Borrowing in foreign currency from an external source is a restricted activity governed by RBI. For many years now I have met many entrepreneurs asking me to help cheaper money from a foreign source.
Most of the entrepreneurs were not aware of ECB guidelines and therefore most were cheated by financial intermediaries. Huge advances were given by the entrepreneurs to these intermediaries in the hope to get cheaper money.
During my meeting with them, many narrated this story. When the ECB was not allowed in the real estate sector, real estate developers were committed cheaper funds. Who doesn’t want cheaper funds? Incidences are many.
Be that as it may, recently RBI relaxed ECB guidelines in Jan 19 and July 19. The scope is now expanded. Entrepreneurs need to know this. Here is a brief understanding of what all you need to know about ECB.
What is ECB?
External Commercial Borrowing is additional borrowing option available to Indian entrepreneurs. Internationally loans are available at cheaper rates than India. Inflation in India is not making it possible to lower lending rates.
In order to compete internationally cost of funds needs to be cheap and competitive with international competitors. ECB allows Indian entrepreneurs to borrow from the international market at a cheaper rate.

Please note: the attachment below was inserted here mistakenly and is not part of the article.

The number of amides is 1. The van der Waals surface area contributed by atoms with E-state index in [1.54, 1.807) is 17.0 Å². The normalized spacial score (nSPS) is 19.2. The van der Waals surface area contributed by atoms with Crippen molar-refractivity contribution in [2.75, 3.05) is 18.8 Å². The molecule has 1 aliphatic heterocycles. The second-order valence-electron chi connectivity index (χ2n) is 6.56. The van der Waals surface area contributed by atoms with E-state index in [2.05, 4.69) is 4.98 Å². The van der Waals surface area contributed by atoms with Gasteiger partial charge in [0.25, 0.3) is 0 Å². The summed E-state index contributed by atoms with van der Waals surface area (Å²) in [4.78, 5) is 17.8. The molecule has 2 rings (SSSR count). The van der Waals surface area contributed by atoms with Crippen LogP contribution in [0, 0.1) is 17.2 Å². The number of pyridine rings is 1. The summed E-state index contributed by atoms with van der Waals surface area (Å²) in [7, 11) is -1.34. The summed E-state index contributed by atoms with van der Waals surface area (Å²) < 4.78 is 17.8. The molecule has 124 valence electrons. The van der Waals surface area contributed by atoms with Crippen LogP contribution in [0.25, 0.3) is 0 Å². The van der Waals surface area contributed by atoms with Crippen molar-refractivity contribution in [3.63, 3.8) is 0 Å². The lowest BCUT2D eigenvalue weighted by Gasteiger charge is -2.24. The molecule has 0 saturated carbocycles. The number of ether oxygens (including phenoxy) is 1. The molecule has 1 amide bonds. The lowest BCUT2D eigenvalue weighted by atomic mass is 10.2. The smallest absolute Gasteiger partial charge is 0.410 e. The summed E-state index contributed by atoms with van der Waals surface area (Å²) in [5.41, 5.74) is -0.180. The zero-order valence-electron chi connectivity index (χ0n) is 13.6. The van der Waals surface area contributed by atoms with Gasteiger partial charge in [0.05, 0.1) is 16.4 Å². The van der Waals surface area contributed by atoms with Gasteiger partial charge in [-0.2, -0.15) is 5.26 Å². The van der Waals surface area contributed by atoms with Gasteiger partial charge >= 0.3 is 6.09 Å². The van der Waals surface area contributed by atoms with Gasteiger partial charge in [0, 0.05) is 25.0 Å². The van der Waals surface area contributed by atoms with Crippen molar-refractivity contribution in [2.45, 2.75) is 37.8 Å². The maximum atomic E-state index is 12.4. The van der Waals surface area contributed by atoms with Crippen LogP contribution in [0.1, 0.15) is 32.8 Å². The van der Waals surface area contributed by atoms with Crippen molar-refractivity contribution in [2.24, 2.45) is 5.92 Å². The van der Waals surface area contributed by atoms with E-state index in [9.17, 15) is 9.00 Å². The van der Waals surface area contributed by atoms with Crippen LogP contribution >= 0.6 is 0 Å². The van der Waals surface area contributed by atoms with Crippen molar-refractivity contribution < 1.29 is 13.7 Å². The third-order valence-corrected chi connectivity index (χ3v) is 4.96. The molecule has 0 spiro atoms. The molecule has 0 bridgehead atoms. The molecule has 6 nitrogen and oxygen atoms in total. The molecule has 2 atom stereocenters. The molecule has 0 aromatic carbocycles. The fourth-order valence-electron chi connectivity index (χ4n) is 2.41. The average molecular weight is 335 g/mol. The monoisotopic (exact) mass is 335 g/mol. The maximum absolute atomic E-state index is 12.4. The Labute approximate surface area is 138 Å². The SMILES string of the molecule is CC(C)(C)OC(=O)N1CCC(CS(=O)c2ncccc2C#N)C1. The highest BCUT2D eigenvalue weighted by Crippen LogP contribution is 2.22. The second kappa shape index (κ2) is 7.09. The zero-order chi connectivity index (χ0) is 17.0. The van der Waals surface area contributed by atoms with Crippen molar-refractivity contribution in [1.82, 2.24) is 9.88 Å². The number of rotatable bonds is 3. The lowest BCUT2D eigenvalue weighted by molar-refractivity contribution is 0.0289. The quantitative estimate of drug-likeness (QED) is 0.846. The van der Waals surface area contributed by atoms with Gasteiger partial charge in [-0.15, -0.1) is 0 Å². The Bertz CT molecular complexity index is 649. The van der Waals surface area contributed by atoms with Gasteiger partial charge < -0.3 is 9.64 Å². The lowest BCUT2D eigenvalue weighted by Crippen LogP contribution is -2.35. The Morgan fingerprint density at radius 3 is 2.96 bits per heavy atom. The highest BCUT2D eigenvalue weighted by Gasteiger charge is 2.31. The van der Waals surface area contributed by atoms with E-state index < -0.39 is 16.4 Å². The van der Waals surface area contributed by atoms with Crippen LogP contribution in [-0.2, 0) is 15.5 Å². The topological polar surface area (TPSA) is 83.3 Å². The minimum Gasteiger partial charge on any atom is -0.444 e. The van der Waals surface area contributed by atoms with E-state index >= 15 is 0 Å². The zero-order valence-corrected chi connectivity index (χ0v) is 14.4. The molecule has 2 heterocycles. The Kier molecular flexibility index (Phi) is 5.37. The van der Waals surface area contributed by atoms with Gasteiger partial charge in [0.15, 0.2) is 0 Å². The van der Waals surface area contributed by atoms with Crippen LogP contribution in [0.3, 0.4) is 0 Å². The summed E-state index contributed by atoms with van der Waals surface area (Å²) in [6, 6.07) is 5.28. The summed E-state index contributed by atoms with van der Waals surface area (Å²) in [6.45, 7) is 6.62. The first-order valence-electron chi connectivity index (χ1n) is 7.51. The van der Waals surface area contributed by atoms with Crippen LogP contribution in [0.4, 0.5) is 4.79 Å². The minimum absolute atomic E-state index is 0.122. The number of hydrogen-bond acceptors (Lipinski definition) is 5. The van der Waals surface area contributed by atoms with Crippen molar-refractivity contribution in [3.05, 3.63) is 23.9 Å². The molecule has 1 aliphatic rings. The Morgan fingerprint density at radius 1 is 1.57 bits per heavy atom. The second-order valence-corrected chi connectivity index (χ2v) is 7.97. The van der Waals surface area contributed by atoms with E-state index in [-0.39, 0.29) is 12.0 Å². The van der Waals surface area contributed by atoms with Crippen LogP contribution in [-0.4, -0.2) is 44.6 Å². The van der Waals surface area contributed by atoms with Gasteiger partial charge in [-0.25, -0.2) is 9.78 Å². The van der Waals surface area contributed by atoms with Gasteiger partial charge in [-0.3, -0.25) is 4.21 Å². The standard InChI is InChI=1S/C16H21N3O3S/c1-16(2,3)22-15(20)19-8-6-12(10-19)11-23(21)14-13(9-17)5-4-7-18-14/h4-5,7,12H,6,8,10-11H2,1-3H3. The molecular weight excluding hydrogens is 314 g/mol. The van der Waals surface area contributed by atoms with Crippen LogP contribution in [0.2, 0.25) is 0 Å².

Since this entails foreign exchange, RBI controls the entire ECB guidelines. They revise the guidelines from time to time depending upon the need of the Economy. This is governed by Foreign Exchange Management (Borrowing and Lending) Regulation Act 2018.
ECBs can be availed in any freely convertible foreign currency including Indian currency.
- Automatic Route
All ECB can be raised under the automatic route if they conform to the parameters prescribed under this framework.
ECB up to USD 750 million or equivalent per financial year, which otherwise are in compliance with the parameters and other terms and conditions set out in the new ECB framework, will be permitted under the automatic route not requiring prior approval of the Reserve Bank.
- Approval Route
For approval route cases, the borrowers may approach the RBI with an application in the prescribed format (Form ECB) for examination through their AD Category I bank. Such cases shall be considered keeping in view the overall guidelines, macroeconomic situation, and merits of the specific proposals